Seven years ago, I wrote a post called “How to Be Happy. Always.” It’s pretty poorly written, but starts off with an important concept– we live in a society where happiness is the number one priority. Life, liberty, and the pursuit of happiness. No one really questions that, but maybe we should. Is happiness really the best goal we can come up with?
In the time that’s elapsed between when I wrote that post and now, I’ve thought a lot about happiness, and I still think that maximizing it is a bad idea. But before I get into that, let’s talk a little bit about what happiness is.
Happiness is an good state of mind. It allows you to be optimistic, to see the good in people, and to be productive. On the other end of the spectrum, when you’re very unhappy, you have a lot of barriers between things like productivity and socialization. Clearly, being happy is much better than being unhappy. It’s important to be happy. Is there such a thing as being too happy? I don’t think so. I’ve never seen someone make a mistake because he was just too happy.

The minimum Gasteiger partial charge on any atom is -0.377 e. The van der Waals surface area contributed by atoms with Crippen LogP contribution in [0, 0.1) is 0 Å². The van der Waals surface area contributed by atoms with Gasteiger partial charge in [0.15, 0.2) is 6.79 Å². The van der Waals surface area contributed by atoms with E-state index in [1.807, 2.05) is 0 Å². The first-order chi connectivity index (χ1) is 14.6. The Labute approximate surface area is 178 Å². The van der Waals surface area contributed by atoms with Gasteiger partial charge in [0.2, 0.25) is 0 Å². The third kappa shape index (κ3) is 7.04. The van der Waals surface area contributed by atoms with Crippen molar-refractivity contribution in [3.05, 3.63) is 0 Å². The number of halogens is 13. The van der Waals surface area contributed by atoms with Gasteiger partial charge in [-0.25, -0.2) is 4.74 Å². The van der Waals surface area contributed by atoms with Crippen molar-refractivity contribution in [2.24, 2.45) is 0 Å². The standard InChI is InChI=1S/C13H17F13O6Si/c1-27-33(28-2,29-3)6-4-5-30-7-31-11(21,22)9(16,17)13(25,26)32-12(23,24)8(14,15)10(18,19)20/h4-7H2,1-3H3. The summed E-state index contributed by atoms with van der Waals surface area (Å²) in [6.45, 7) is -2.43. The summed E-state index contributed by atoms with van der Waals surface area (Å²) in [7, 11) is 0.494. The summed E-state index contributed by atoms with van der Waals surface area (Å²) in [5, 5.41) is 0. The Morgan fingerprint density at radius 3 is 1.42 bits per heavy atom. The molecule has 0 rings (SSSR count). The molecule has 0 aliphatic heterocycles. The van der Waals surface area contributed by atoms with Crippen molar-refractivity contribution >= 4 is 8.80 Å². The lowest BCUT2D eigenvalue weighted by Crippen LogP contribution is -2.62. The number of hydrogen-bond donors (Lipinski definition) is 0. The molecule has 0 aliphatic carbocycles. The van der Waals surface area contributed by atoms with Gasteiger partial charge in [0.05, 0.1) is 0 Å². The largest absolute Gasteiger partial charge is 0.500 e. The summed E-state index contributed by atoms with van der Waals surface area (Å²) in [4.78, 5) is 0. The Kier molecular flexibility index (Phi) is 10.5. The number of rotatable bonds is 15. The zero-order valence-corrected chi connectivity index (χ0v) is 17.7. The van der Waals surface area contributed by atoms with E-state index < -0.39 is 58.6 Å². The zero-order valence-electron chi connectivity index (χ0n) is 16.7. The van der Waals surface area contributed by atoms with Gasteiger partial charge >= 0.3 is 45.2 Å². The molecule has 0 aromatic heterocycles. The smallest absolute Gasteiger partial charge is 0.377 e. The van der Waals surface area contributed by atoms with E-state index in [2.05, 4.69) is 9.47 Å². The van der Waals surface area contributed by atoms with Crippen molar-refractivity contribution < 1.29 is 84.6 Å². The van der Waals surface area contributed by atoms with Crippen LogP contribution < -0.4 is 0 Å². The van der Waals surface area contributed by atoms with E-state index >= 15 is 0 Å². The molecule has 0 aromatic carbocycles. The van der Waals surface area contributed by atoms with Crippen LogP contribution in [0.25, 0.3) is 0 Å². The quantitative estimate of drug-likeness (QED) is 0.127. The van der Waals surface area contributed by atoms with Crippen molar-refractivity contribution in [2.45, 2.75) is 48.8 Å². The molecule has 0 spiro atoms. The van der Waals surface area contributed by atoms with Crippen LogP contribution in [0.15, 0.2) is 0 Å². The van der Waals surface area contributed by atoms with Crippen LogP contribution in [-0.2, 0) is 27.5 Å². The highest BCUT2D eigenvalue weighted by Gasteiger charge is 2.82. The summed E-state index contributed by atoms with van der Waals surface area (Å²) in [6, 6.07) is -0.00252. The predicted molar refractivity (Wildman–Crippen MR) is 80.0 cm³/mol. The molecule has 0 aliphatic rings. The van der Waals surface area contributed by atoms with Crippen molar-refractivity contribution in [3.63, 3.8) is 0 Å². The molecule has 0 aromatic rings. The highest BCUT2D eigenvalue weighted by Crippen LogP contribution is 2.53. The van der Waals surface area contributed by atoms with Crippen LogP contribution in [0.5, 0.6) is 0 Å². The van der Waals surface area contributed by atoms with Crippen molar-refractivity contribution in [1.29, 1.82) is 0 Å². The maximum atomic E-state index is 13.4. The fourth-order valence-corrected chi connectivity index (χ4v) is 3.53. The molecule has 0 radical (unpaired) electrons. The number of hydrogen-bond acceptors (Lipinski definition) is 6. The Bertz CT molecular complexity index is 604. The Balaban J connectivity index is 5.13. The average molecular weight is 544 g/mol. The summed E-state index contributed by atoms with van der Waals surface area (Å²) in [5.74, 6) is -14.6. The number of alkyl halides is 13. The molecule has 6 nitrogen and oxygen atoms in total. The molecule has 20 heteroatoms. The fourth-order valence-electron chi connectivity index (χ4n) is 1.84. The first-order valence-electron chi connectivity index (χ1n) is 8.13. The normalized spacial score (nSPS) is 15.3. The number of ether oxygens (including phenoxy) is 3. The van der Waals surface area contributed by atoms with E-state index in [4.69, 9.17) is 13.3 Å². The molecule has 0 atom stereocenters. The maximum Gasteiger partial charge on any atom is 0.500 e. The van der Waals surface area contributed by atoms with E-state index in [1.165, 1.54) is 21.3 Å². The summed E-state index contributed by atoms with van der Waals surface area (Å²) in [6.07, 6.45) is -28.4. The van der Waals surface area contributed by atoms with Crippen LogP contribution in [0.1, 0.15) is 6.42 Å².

So what’s my problem with maximizing happiness, then? Well, it’s the method, mostly.
The problem with the maximization of happiness is that it comes at a cost. If you’re maximizing for happiness, you’re taking focus away from other goals. I see happiness much like I see eating. If you don’t have enough food, you are not going to get the most out of life, and you’re not going to give the most to the world that you could, either. You’ll be in survival mode. If you don’t have enough happiness, the same is true.
But on the other hand, after a certain point of getting optimal nutrition, additional food you eat doesn’t really do much good. People who dedicate their lives to enjoying food have always been a bit of a mystery to me– is it really so important that fancy food passes through your digestive tract before you die? Sebastian Marshall has a really good quote on this same concept applied to happiness:
“And – so what? You’ve got more happiness chemicals in your brain so you bliss out? How could anyone in their right mind think this is the meaning of life?”